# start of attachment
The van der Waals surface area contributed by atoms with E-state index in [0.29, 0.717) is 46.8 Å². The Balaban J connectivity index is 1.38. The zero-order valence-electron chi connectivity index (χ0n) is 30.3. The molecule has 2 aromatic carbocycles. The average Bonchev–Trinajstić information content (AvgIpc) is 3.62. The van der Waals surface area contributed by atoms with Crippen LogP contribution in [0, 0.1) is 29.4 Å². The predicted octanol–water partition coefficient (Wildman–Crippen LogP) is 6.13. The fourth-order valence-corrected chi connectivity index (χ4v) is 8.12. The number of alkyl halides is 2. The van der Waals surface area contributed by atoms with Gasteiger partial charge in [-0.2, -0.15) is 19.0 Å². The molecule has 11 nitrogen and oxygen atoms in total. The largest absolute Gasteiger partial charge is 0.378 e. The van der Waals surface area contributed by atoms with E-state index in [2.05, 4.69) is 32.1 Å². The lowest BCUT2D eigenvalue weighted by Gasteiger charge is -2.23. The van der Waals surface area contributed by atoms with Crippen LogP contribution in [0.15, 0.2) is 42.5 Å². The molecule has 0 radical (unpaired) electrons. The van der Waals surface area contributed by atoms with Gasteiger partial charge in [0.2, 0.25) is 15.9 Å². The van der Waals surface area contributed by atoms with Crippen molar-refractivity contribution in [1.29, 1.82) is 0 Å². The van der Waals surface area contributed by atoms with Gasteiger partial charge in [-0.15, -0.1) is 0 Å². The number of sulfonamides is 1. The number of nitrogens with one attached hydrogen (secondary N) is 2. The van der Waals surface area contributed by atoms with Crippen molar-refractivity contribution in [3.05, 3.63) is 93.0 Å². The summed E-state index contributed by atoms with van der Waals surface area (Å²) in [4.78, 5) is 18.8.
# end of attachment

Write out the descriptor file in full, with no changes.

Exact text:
The van der Waals surface area contributed by atoms with E-state index in [0.29, 0.717) is 46.8 Å². The Balaban J connectivity index is 1.38. The zero-order valence-electron chi connectivity index (χ0n) is 30.3. The molecule has 2 aromatic carbocycles. The average Bonchev–Trinajstić information content (AvgIpc) is 3.62. The van der Waals surface area contributed by atoms with Crippen LogP contribution in [0, 0.1) is 29.4 Å². The predicted octanol–water partition coefficient (Wildman–Crippen LogP) is 6.13. The fourth-order valence-corrected chi connectivity index (χ4v) is 8.12. The number of alkyl halides is 2. The van der Waals surface area contributed by atoms with Gasteiger partial charge in [-0.2, -0.15) is 19.0 Å². The molecule has 11 nitrogen and oxygen atoms in total. The largest absolute Gasteiger partial charge is 0.378 e. The van der Waals surface area contributed by atoms with E-state index in [2.05, 4.69) is 32.1 Å². The lowest BCUT2D eigenvalue weighted by Gasteiger charge is -2.23. The van der Waals surface area contributed by atoms with Crippen LogP contribution in [0.15, 0.2) is 42.5 Å². The molecule has 0 radical (unpaired) electrons. The van der Waals surface area contributed by atoms with Gasteiger partial charge in [0.2, 0.25) is 15.9 Å². The van der Waals surface area contributed by atoms with Crippen molar-refractivity contribution in [1.29, 1.82) is 0 Å². The van der Waals surface area contributed by atoms with Gasteiger partial charge in [-0.15, -0.1) is 0 Å². The number of sulfonamides is 1. The number of nitrogens with one attached hydrogen (secondary N) is 2. The van der Waals surface area contributed by atoms with Crippen molar-refractivity contribution in [3.05, 3.63) is 93.0 Å². The summed E-state index contributed by atoms with van der Waals surface area (Å²) in [4.78, 5) is 18.8.